Here’s the EFF pointing out that “free speech” on these platforms means something very particular rather than a broad, deep commitment to legally-protected expression.
link to ‘Self-Proclaimed Free Speech Platforms Are Censoring Nude Content. Here’s Why You Should Care | Electronic Frontier Foundation’
I don’t really understand what the Publons platform is, I’ve always been skeptical of it, and the more journals try to convince me to sign up for it, the less I’m likely to change either of the first two things.
Shortly after last week’s mostly-successful experiment with Hypothesis, I noticed Chris Aldrich posting to Micro.blog about the software and started up a conversation. I’d followed Chris a few weeks before in trying to get more into Micro.blog (perhaps my favorite indie social media platform out there, though I’m also enjoying getting into Mastodon) by following academia and academia-adjacent folks, and was pleased to see an area of common interest.
It wasn’t until a separate conversation on Mastodon this morning that I remembered that my Hypothesis setup was dependent on my manually checking annotations on my website.
Doctorow is spot on here. Apple may be the most benevolent of the big tech companies, but it still has far too much power over its users.
link to ‘Facebook Says Apple is Too Powerful. They’re Right. | Electronic Frontier Foundation’
Content moderation is a good thing, and ‘free speech’ should not be our primary concern when it comes to social media platforms.
link to ‘Racist and Violent Ideas Jump From Web’s Fringes to Mainstream Sites - The New York Times’
I got word that a recent publication of mine was now published in an issue of Learning, Media, and Technology. It has actually been available online first for the past ten months, but since I haven’t been good about blogging about recent publications, I figured this was as good a chance as any to write a post about it. This piece is called “Lifting the Veil on TeachersPayTeachers.com: An Investigation of Educational Marketplace Offerings and Downloads” and is a collaboration with Catharyn Shelton,Matt Koehler, and Jeff Carpenter.
Last week, I got the chance to chat with Salt Lake Tribune religion reporter Peggy Fletcher Stack about Latter-day Saint missionaries use of social media videos, and I was pleased to see the article published on Sunday. I hadn’t been paying attention to online missionary videos, but the subject fit nicely with the reading I’ve been doing on platform and platform values recently:
Both kinds of accounts “are drawing from the internet/influencer cultures of these platforms,” [Greenhalgh] says.
What a troll. Even if the deal falls through, the way in which a sole rich dude can mess around with Twitter is souring me on the platform.
link to ‘Elon Musk Says Twitter Deal ‘Cannot Move Forward’ in Current State - The New York Times’
Fascinated by this article for so many reasons. First, it’s a great example of meaningful practices in online spaces; second, it brings it back to the need for more, smaller platforms.
link to ‘Of ‘Algospeak’ and the Crudeness of Automated Moderation | by Clive Thompson | Apr, 2022 | OneZero’
Learned an important lesson about platform dependence today. When I got hired at UK, I went all in on Google Drive to back up all my files; now, our institutional access is going to limit us to about 10% of the storage I was using. Going to be messy.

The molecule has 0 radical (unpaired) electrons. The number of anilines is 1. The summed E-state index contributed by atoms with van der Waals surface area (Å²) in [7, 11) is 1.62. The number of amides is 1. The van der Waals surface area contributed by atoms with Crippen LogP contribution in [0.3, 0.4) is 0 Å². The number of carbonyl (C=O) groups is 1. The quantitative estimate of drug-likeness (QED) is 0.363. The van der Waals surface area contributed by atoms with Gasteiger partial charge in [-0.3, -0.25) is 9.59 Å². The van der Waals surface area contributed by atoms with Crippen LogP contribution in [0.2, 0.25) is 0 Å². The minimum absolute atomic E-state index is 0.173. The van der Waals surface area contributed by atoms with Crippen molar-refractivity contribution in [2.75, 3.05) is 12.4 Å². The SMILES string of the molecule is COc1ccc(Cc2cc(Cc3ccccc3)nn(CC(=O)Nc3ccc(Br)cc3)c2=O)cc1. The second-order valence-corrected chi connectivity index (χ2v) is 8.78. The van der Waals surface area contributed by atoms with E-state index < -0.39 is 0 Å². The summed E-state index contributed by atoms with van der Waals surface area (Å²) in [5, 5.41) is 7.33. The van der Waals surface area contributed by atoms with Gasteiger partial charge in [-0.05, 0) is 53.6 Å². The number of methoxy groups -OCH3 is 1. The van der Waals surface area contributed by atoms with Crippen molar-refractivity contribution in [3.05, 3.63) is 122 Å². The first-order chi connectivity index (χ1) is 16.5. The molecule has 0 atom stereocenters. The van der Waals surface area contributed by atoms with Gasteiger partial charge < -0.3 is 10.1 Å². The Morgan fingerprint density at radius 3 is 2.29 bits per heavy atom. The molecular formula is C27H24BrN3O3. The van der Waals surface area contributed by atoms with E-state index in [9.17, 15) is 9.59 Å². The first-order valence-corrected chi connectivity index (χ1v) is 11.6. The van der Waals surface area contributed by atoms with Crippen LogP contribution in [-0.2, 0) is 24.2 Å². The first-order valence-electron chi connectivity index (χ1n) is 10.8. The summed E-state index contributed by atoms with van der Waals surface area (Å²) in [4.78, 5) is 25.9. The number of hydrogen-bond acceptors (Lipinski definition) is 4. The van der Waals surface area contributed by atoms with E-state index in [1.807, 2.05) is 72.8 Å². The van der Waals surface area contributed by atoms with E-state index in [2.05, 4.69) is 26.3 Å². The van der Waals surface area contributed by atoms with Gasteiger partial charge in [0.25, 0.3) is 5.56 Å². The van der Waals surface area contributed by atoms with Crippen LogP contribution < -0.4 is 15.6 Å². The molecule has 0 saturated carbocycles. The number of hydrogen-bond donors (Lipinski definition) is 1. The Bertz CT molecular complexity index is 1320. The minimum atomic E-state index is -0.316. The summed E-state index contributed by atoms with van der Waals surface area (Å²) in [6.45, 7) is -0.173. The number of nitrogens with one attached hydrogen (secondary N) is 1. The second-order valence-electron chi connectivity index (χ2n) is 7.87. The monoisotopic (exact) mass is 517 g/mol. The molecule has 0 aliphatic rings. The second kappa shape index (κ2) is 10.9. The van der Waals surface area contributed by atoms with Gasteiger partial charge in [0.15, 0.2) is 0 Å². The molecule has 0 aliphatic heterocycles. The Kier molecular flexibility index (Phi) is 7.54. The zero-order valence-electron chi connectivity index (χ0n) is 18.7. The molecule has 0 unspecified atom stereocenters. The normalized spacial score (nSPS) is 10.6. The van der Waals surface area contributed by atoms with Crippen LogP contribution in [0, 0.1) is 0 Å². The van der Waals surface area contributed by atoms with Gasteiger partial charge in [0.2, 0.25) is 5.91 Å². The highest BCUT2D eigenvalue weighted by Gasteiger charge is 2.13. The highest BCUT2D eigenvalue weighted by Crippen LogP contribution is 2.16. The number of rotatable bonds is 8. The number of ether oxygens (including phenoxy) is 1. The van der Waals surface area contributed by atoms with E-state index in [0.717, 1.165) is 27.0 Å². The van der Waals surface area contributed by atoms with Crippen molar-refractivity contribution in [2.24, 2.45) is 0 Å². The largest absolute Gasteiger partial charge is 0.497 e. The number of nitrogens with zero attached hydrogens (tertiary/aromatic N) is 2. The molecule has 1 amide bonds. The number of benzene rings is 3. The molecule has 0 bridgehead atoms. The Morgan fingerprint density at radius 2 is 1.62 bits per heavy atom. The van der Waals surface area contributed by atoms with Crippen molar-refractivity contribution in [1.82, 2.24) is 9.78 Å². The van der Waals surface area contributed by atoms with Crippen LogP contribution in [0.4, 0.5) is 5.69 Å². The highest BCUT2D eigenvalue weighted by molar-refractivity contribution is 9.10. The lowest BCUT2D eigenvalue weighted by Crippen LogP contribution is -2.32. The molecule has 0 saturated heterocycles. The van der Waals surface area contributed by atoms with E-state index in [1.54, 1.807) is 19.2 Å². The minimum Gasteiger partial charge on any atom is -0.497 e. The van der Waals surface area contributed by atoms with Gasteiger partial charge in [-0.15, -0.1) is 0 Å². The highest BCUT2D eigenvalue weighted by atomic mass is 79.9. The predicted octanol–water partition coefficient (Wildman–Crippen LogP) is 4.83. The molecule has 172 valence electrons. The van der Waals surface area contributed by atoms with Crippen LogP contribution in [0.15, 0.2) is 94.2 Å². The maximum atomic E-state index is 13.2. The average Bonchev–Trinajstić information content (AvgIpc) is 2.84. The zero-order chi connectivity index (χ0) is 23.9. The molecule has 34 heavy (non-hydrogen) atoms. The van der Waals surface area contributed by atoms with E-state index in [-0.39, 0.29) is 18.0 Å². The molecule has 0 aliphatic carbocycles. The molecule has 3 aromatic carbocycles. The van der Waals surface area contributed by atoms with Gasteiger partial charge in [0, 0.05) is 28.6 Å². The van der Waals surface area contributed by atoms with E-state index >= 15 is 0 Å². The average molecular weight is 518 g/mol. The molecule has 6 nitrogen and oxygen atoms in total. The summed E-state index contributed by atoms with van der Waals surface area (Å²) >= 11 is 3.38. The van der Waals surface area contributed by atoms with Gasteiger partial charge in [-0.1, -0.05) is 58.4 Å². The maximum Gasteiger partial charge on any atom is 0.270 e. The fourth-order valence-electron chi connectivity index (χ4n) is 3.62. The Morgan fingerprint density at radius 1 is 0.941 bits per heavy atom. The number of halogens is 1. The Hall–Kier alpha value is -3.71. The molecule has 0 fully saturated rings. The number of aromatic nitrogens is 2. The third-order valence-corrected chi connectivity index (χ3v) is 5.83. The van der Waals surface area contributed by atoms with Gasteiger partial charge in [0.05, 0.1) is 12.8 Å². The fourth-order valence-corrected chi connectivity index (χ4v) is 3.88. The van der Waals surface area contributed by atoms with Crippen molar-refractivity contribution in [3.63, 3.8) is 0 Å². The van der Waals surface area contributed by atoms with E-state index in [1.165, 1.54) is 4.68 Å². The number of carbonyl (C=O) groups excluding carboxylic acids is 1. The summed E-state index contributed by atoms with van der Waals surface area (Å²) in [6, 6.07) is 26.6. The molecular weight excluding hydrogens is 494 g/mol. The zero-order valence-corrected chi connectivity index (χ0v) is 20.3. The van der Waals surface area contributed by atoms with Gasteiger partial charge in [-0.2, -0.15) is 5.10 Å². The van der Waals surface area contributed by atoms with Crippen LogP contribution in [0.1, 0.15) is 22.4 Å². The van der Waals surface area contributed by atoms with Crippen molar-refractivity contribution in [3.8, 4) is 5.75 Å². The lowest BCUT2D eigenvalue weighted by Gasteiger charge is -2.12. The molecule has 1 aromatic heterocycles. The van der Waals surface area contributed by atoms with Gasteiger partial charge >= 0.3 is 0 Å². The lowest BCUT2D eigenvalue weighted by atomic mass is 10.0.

Podcasts are one of the last bastions of the open internet, but that evidently comes at a cost. So long as Apple and Spotify are trying to corner the podcast market, they should be moderating their content.
link to ‘Election Falsehoods Surged on Podcasts Before Capitol Riots, Researchers Find - The New York Times’
Easy to forget that YouTube is functionally the only game in town… and that there are big consequences for that.
link to ‘YouTube’s New Copyright Transparency Report Leaves a Lot Out | Electronic Frontier Foundation’
Tech companies are often ad companies, and it behooves us to remember that.
link to ‘Google and Facebook’s Ad Empires - The New York Times’
On one hand, I am worried about the platformed internet. On the other, I realize that the phenomenon of “in cab” train videos probably wouldn’t exist without a centralized, problematic behemoth like YouTube, and that would make me sad.
This is maybe the best example I’ve seen of app stores being a problematic model. Is there an Android app that could be sideloaded? Definitely isn’t for Apple, and that’s shameful.
link to ‘Apple and Google Remove ‘Navalny’ Voting App in Russia - The New York Times’
Compelling case for asking about the tech environment adults are creating instead of hand-wringing about what kids are doing in it.
link to ‘How Far Can You Go to Resist Being the Subject of a Viral Video? - The New York Times’
I am only peripherally aware of Joe Rogan and don’t get great vibes from what I see, so I don’t really have any investment in how his podcast is doing. That said, this does speak to my concerns that Spotify’s attempts to land exclusive podcasts are threatening one of the last (and best) parts of the open web we’ve managed to hold onto. Also, very interesting use of digital methods here!
This is the sort of thing that Gab will decry if they’re serious and consistent about their supposed pro-free speech, anti-deplatformization stand. My bet, though, is that Torba writes a blog post in the next week arguing that porn isn’t free speech and good on banks for cracking down on OnlyFans.
link to ‘OnlyFans Says It Is Banning Sexually Explicit Content - The New York Times’
You would think I’d have stopped being surpised by anything posted to the Gab blog by now, but “actually, platforms should be held responsible for content they host, but none of our content is problematic” is still a take I wasn’t expecting.